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Birmingham to host March Madness games in 2023 at revamped Legacy Arena

The first and second rounds of the 2023 Division I men’s tournament and the 2025 Division I women’s basketball southern regional will play out inside a newly revamped Legacy Area.

For the first time since 2008, March Madness will return to Birmingham.

The first and second rounds of the 2023 Division I men’s tournament and the 2025 Division I women’s basketball southern regional will play out inside a newly revamped Legacy Arena.

The NCAA released host site selections for the 2022-23 and 2025-26 playoffs on Wednesday, showing the Southeastern Conference’s selection for NCAAB host cities in 2023 and 2025.

“The Southeastern Conference is proud to serve as the host and join in the collaborative effort that will bring the NCAA Basketball Tournament to Birmingham,” said SEC Commissioner Greg Sankey. “March is annually one of the most exciting months on the college sports calendar, and Birmingham will be in the nation’s focus in 2023 and 2025. Our thanks to the City of Birmingham, the BJCC, the Greater Birmingham Convention and Visitors Bureau and Knight Eady for joining the SEC in this successful effort.”

This announcement Wednesday comes after collaborative efforts by the city of Birmingham, the BJCC, Greater Birmingham Convention, Knight Eady and the Southeastern Conference.

“This is a perfect example of cooperation between public and private partners to elevate Birmingham’s position as a great place to host world class events like March Madness,” said Birmingham Mayor Randall Woodfin. “For too long, we’ve had to watch other southeastern cities host the men’s and women’s Division I tournaments. With the renovation and expansion of the BJCC, we are firmly back in the game and committed to competing for top tier sporting and entertainment events.”

Birmingham’s Legacy Arena has been undergoing extensive renovation and expansion efforts since April. BL Halbert’s scheduled completion of their $123 million overhaul is expected to wrap up in 2022.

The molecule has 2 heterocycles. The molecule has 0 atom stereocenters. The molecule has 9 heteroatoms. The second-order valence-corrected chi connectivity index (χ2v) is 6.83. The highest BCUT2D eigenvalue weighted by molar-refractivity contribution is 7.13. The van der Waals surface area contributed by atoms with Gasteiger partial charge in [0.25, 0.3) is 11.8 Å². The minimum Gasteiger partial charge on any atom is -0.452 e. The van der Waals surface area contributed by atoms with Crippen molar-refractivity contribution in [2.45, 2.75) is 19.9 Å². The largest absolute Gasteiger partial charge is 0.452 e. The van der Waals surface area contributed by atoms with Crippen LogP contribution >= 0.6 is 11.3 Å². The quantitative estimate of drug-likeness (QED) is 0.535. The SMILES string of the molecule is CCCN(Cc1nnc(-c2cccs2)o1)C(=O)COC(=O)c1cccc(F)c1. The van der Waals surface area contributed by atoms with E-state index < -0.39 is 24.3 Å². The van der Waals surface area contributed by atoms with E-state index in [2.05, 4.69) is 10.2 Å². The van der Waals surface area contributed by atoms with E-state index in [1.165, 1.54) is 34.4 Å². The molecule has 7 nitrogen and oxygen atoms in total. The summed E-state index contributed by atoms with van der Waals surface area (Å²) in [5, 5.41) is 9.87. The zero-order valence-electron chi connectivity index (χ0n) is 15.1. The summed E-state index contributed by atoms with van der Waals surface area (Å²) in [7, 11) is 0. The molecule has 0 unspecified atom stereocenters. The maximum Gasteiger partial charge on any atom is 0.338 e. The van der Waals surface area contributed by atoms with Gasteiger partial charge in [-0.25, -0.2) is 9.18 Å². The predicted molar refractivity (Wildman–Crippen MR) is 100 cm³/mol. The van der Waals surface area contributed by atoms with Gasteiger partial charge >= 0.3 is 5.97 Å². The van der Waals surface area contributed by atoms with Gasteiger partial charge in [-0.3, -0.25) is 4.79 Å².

“The comprehensive renovation and expansion of Legacy Arena makes Birmingham the ideal home to once again host NCAA tournament basketball,” said Tad Snider, executive director and CEO of the BJCC Authority. “The improvements focus on fan experience, premium seating options, improved food and beverage options as well as new team and artist areas, with back-of-house operational improvements to support our event partners. Fans will watch the games from upgraded seats, modern hospitality suites, and club areas with views to the event floor and the teams will enjoy locker and coaches rooms on par with any other venue in the country. We look forward to hosting the NCAA in Alabama’s largest and newly renovated Legacy Arena.”

This will be the second major sporting event to be hosted in Birmingham in the coming years after the World Games announced Birmingham as a host city in early 2015. The 10-day international sports event has since been postponed from July 2021 to July 2022 due to the International Olympic Committee’s decision to delay the Tokyo Olympics to 2021.

The city of Birmingham and Birmingham Southern College will also host the 2023 Division III Men’s and Women’s Indoor Track and Field Championship and the 2026 Division III Men’s and Women’s Indoor Track and Field Championship, according to the city.

The Birmingham CrossPlex hosted its first NCAA National Championship in 2013 with the Division II Winter Festival, and was awarded 11 NCAA championships for the 2015 to 2018 bid cycle and 13 championships for the 2019 to 2022 bid cycle, bringing a total of 29 NCAA championships to the CrossPlex through 2022.

Bidding for 86 of 90 NCAA championships began in August 2019, and more than 3,000 bid applications were ultimately submitted.

Each sport committee, per division, selected the host sites it believed would provide the ultimate experience for the respective student-athletes, resulting in more than 400 total championship event sites being awarded. More than 54,000 student-athletes compete in NCAA championships each year.

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The four championships not included in the process due to preexisting site arrangements are: Division I baseball, Division I football, Division I softball and Division III women’s ice hockey.

This is the third time for this specific NCAA championship bid process, according to the release, which created the largest host site announcement ever, spanning 86 championships across a four-year cycle. Previously, selection announcements varied by sport. 

The previous championships and sports have included:

  • Division I, II & III Men’s and Women’s Indoor Track and Field National Championships (2013, 2015-2022)
  • Division II Men’s and Women’s Swimming and Diving National Championships (2013, 2017, 2021)
  • Division II Wrestling (2013 and 2017)
  • Division II Women’s Basketball Elite Eight (2020 and 2022)

APRs Eddie Burkhalter contributed to this article.

Written By

John is a student contributor studying communications and French at the University of Alabama at Birmingham. You can contact him at [email protected] or via Twitter.

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